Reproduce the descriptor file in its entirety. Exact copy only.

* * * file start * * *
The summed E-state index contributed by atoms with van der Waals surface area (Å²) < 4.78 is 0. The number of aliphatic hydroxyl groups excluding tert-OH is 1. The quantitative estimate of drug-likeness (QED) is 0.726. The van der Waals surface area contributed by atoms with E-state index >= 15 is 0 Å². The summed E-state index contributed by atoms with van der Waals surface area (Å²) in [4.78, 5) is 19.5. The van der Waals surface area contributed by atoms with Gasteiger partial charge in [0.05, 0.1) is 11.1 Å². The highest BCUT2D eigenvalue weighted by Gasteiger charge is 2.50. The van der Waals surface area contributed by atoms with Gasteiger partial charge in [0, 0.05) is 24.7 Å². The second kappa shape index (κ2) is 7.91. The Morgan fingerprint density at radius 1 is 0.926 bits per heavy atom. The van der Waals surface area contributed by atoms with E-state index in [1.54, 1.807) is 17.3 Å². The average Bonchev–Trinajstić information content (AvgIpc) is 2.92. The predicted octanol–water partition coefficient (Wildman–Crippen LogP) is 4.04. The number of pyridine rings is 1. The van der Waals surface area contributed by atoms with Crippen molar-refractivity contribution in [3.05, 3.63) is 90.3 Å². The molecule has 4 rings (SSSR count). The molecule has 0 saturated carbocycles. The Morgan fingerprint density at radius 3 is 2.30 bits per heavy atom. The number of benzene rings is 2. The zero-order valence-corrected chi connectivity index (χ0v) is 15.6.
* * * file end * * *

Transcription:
The summed E-state index contributed by atoms with van der Waals surface area (Å²) < 4.78 is 0. The number of aliphatic hydroxyl groups excluding tert-OH is 1. The quantitative estimate of drug-likeness (QED) is 0.726. The van der Waals surface area contributed by atoms with E-state index >= 15 is 0 Å². The summed E-state index contributed by atoms with van der Waals surface area (Å²) in [4.78, 5) is 19.5. The van der Waals surface area contributed by atoms with Gasteiger partial charge in [0.05, 0.1) is 11.1 Å². The highest BCUT2D eigenvalue weighted by Gasteiger charge is 2.50. The van der Waals surface area contributed by atoms with Gasteiger partial charge in [0, 0.05) is 24.7 Å². The second kappa shape index (κ2) is 7.91. The Morgan fingerprint density at radius 1 is 0.926 bits per heavy atom. The van der Waals surface area contributed by atoms with E-state index in [1.54, 1.807) is 17.3 Å². The average Bonchev–Trinajstić information content (AvgIpc) is 2.92. The predicted octanol–water partition coefficient (Wildman–Crippen LogP) is 4.04. The number of pyridine rings is 1. The van der Waals surface area contributed by atoms with Crippen molar-refractivity contribution in [3.05, 3.63) is 90.3 Å². The molecule has 4 rings (SSSR count). The molecule has 0 saturated carbocycles. The Morgan fingerprint density at radius 3 is 2.30 bits per heavy atom. The number of benzene rings is 2. The zero-order valence-corrected chi connectivity index (χ0v) is 15.6.